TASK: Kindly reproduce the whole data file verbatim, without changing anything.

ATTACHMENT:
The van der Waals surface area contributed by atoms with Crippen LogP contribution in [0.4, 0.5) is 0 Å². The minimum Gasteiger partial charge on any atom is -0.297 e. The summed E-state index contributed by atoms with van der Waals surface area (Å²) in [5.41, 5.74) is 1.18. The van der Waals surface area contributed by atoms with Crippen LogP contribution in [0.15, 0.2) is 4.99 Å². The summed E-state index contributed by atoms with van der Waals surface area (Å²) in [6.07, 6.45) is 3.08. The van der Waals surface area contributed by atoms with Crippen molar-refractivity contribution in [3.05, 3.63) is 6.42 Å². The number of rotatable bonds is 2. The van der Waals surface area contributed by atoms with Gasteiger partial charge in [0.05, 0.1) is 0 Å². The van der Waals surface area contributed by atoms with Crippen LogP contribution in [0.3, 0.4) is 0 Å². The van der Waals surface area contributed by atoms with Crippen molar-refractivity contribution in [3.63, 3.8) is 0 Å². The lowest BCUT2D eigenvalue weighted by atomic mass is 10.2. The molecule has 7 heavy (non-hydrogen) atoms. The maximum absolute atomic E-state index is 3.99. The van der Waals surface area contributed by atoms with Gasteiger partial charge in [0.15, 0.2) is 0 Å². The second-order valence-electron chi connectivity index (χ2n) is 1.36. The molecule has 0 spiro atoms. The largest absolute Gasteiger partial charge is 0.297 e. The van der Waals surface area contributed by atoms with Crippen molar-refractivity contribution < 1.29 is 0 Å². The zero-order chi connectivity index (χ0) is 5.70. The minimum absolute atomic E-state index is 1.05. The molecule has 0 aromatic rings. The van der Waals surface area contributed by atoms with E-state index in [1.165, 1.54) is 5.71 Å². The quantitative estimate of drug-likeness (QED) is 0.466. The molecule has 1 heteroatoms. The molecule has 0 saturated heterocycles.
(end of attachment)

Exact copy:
The van der Waals surface area contributed by atoms with Crippen LogP contribution in [0.4, 0.5) is 0 Å². The minimum Gasteiger partial charge on any atom is -0.297 e. The summed E-state index contributed by atoms with van der Waals surface area (Å²) in [5.41, 5.74) is 1.18. The van der Waals surface area contributed by atoms with Crippen LogP contribution in [0.15, 0.2) is 4.99 Å². The summed E-state index contributed by atoms with van der Waals surface area (Å²) in [6.07, 6.45) is 3.08. The van der Waals surface area contributed by atoms with Crippen molar-refractivity contribution in [3.05, 3.63) is 6.42 Å². The number of rotatable bonds is 2. The van der Waals surface area contributed by atoms with Gasteiger partial charge in [0.05, 0.1) is 0 Å². The van der Waals surface area contributed by atoms with Crippen LogP contribution in [0.3, 0.4) is 0 Å². The van der Waals surface area contributed by atoms with Crippen molar-refractivity contribution in [3.63, 3.8) is 0 Å². The lowest BCUT2D eigenvalue weighted by atomic mass is 10.2. The molecule has 7 heavy (non-hydrogen) atoms. The maximum absolute atomic E-state index is 3.99. The van der Waals surface area contributed by atoms with Gasteiger partial charge in [0.15, 0.2) is 0 Å². The second-order valence-electron chi connectivity index (χ2n) is 1.36. The molecule has 0 spiro atoms. The largest absolute Gasteiger partial charge is 0.297 e. The van der Waals surface area contributed by atoms with Crippen molar-refractivity contribution < 1.29 is 0 Å². The zero-order chi connectivity index (χ0) is 5.70. The minimum absolute atomic E-state index is 1.05. The molecule has 0 aromatic rings. The van der Waals surface area contributed by atoms with E-state index in [1.165, 1.54) is 5.71 Å². The quantitative estimate of drug-likeness (QED) is 0.466. The molecule has 1 heteroatoms. The molecule has 0 saturated heterocycles.